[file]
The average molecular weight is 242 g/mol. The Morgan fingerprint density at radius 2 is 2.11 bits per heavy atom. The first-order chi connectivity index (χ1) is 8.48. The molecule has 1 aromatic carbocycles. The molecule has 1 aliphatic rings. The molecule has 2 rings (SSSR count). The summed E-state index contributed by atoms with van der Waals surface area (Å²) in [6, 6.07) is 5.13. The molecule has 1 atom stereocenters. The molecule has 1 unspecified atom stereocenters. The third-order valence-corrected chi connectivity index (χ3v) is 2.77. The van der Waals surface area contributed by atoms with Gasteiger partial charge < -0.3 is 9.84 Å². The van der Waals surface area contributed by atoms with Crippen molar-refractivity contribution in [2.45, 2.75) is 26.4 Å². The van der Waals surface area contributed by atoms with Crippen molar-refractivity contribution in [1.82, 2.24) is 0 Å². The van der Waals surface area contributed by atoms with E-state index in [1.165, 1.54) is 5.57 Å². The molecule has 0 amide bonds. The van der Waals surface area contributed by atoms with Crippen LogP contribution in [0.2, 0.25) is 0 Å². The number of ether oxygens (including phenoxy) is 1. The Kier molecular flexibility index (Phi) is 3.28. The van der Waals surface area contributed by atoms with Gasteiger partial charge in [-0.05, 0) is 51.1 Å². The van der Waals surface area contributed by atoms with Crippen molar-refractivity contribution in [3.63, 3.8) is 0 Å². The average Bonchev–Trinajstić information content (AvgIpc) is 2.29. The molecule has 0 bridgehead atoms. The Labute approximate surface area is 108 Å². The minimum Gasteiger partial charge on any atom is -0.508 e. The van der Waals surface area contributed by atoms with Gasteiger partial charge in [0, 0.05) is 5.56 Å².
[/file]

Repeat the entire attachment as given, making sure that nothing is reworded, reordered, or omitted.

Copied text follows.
The average molecular weight is 242 g/mol. The Morgan fingerprint density at radius 2 is 2.11 bits per heavy atom. The first-order chi connectivity index (χ1) is 8.48. The molecule has 1 aromatic carbocycles. The molecule has 1 aliphatic rings. The molecule has 2 rings (SSSR count). The summed E-state index contributed by atoms with van der Waals surface area (Å²) in [6, 6.07) is 5.13. The molecule has 1 atom stereocenters. The molecule has 1 unspecified atom stereocenters. The third-order valence-corrected chi connectivity index (χ3v) is 2.77. The van der Waals surface area contributed by atoms with Gasteiger partial charge < -0.3 is 9.84 Å². The van der Waals surface area contributed by atoms with Crippen molar-refractivity contribution in [2.45, 2.75) is 26.4 Å². The van der Waals surface area contributed by atoms with Crippen molar-refractivity contribution in [1.82, 2.24) is 0 Å². The van der Waals surface area contributed by atoms with E-state index in [1.165, 1.54) is 5.57 Å². The molecule has 0 amide bonds. The van der Waals surface area contributed by atoms with Crippen LogP contribution in [0.2, 0.25) is 0 Å². The number of ether oxygens (including phenoxy) is 1. The Kier molecular flexibility index (Phi) is 3.28. The van der Waals surface area contributed by atoms with Gasteiger partial charge in [-0.05, 0) is 51.1 Å². The van der Waals surface area contributed by atoms with Crippen molar-refractivity contribution in [3.63, 3.8) is 0 Å². The average Bonchev–Trinajstić information content (AvgIpc) is 2.29. The molecule has 0 bridgehead atoms. The Labute approximate surface area is 108 Å². The minimum Gasteiger partial charge on any atom is -0.508 e. The van der Waals surface area contributed by atoms with Gasteiger partial charge in [0, 0.05) is 5.56 Å².